Monday, March 30, 2015

Virginia Barry Informed Croydon is Following the Law

The following article appeared in full on the Union Leader.

State wants to work with Croydon on school choice issue

Union Leader Correspondent

CROYDON — The Department of Education is looking for common ground on school choice in the Croydon School District, an official said Friday.

Commissioner of Education Virginia Barry “has met with some of the representatives of the community, and the commissioner has expressed an interest in supporting the community in looking at the options that are available,” Judith Fillion, director of the Division of Program Support at the Department of Education, said Friday afternoon on behalf of Barry.
“She wants to help in any way to have the community offer their children the best education possible,” Fillion said of Barry.

In a letter to Barry this week, Croydon School Board Chairwoman Jody Underwood defended the school district’s new practice of paying tuition to send a handful of students to private schools. There is nothing in state law that says public school districts can’t pay tuition to a private school, Underwood said.
In the letter, written by former N.H. Supreme Court Associate Justice Charles G. Douglas, III, Underwood also said Croydon would continue sending “students to private schools when it believes it is in the best interest of the child and the district.”
Fillion said Friday she didn’t know if Barry had received the letter or not yet, and did not have a response to the letter.

Underwood said, though, she has not heard from the Department of Education, yet she was pleased to hear Barry wants to support options.
“We look forward to working with her to provide the best opportunities for education for every child. Sometimes, private school best fits the needs of an individual student, and they should have the opportunity to attend those schools without additional costs,” Underwood said.
In February, Barry wrote to SAU 43 that the practice of sending pupils to private schools using taxpayer funds to pay tuition was unlawful and ordered the SAU to stop.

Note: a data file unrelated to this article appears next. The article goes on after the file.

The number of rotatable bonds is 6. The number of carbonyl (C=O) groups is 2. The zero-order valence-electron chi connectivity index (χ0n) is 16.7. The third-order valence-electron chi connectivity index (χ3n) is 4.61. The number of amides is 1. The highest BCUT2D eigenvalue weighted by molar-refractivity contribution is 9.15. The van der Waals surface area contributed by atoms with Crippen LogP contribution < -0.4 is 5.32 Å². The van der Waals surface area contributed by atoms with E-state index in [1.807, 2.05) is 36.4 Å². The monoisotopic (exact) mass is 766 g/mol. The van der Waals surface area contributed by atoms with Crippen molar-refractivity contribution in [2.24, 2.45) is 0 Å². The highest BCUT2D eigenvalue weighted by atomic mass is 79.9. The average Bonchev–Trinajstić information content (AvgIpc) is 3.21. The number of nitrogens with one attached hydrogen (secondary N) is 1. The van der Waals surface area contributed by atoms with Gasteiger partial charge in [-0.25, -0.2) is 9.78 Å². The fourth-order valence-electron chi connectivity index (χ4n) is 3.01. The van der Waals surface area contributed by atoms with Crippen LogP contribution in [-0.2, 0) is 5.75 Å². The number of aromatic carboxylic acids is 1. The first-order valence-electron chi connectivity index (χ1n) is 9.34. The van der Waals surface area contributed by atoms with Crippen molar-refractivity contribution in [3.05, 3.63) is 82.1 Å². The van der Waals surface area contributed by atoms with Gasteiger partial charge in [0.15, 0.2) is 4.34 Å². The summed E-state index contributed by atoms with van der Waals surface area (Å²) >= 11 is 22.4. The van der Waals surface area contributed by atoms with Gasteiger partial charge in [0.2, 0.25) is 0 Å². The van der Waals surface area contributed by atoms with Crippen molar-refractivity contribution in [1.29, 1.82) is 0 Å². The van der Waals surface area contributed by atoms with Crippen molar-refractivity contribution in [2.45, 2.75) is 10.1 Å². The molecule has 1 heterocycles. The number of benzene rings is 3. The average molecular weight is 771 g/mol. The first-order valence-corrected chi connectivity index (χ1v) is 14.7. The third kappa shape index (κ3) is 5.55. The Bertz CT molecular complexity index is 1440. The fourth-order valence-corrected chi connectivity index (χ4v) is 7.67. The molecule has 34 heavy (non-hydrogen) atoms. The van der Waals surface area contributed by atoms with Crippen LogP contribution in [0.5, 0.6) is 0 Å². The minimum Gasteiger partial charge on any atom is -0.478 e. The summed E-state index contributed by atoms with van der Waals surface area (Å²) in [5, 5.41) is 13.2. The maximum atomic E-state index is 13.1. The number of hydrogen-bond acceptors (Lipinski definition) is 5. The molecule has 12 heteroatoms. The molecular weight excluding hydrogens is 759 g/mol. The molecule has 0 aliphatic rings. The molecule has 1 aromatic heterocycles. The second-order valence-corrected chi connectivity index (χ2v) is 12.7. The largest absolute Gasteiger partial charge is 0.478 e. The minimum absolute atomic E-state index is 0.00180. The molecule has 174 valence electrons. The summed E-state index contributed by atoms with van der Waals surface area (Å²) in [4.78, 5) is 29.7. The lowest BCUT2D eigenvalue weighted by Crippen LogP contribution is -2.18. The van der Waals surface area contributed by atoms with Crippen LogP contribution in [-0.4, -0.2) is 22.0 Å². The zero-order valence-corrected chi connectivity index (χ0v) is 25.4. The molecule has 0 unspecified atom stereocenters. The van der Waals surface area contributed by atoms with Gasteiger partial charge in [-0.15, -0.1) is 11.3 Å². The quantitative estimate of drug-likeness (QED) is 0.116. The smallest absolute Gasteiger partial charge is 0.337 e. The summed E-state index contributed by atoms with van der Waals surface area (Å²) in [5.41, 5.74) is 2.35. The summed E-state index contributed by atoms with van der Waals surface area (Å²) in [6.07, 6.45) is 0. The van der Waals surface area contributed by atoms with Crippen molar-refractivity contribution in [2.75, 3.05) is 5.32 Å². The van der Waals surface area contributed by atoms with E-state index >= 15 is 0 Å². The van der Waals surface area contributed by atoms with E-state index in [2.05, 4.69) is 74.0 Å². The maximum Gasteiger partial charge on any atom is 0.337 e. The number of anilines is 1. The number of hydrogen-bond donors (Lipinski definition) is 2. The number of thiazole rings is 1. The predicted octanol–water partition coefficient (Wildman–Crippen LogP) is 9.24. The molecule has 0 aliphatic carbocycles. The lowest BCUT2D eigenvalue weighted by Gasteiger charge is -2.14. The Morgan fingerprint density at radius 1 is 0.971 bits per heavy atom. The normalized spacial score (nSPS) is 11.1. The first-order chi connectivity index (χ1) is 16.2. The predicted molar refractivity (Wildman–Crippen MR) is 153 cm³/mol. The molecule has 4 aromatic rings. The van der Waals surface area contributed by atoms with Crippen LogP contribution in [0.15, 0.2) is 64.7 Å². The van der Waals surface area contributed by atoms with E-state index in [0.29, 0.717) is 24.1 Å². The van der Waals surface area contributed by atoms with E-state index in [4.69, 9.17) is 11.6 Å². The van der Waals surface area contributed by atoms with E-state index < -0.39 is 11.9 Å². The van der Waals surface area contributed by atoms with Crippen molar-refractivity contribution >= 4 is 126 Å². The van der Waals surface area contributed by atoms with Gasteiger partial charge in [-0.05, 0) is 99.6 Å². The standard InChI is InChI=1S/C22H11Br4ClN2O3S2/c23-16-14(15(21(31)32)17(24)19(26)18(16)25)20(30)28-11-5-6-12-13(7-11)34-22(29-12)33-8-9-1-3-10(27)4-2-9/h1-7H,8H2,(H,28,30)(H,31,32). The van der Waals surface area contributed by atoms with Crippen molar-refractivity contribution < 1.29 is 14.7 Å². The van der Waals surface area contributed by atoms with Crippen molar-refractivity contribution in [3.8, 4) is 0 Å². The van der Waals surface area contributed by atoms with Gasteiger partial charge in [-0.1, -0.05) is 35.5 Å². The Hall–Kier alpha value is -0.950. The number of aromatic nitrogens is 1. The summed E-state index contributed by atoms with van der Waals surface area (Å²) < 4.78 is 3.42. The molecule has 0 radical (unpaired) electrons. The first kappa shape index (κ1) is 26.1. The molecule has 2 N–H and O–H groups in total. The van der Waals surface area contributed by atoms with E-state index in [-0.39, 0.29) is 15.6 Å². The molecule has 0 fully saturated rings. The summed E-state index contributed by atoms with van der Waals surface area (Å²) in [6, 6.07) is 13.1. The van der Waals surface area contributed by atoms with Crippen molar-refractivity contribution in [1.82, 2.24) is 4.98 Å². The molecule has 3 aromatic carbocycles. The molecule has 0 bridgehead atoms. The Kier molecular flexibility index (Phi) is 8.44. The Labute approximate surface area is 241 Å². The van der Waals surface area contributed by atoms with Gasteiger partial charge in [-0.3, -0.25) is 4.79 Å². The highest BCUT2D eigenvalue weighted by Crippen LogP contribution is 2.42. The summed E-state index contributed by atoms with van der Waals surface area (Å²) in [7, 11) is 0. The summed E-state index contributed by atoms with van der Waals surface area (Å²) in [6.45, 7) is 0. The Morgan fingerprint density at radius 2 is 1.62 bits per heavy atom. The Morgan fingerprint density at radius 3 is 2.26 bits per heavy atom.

The letter from Douglas and Underwood argues against the state laws Barry used to support her order to stop school choice in Croydon:
“You cite RSA 193:1 and purport that it says that districts may only assign students to public schools. This is inaccurate. RSA 193:1 defines the duties of parents to ensure school attendance, and neither describes the duties districts have nor restricts the assignment ability of districts. In addition to your inaccurate interpretation, you cite to the portion of that statute that states: ‘A parent of any child at least 6 years of age ... shall cause such a child to attend the public school to which the child is assigned.’ You fail to cite section (a) of the statute which clearly states that private school attendance is an exception to attending public school.”
Croydon faced the possibility of the state withholding up to $39,000 in adequacy money next year if they continued school choice in the fall.

Croydon and Newport are both part of SAU 43. There had been a long-standing agreement that Croydon students would attend Newport schools after leaving Croydon Village School, a kindergarten through fourth grade elementary school.
There are currently about 60 students from fifth to 12th grade in the district. Most of the students continue to go Newport Middle/High School.

But since school choice became an option in the district, Croydon has been sending five of its students to a non-Newport school, including one student who attends public school in Sunapee, one who attends Kimball Union Academy in Meriden and three who attend Newport Montessori.
Along with state law, precedent also supports school choice, Underwood said.

Lyme has tuition agreements with both Thetford Academy and St. Johnsbury Academy in Vermont, she said, and several communities along the Maine border have tuition agreements with the Fryeburg Academy in Maine.
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"Our schools have been scientifically designed to prevent over-education from happening. The average American [should be] content with their humble role in life, because they're not tempted to think about any other role." - William T. Harris, U.S. Commissioner of Education, 1889

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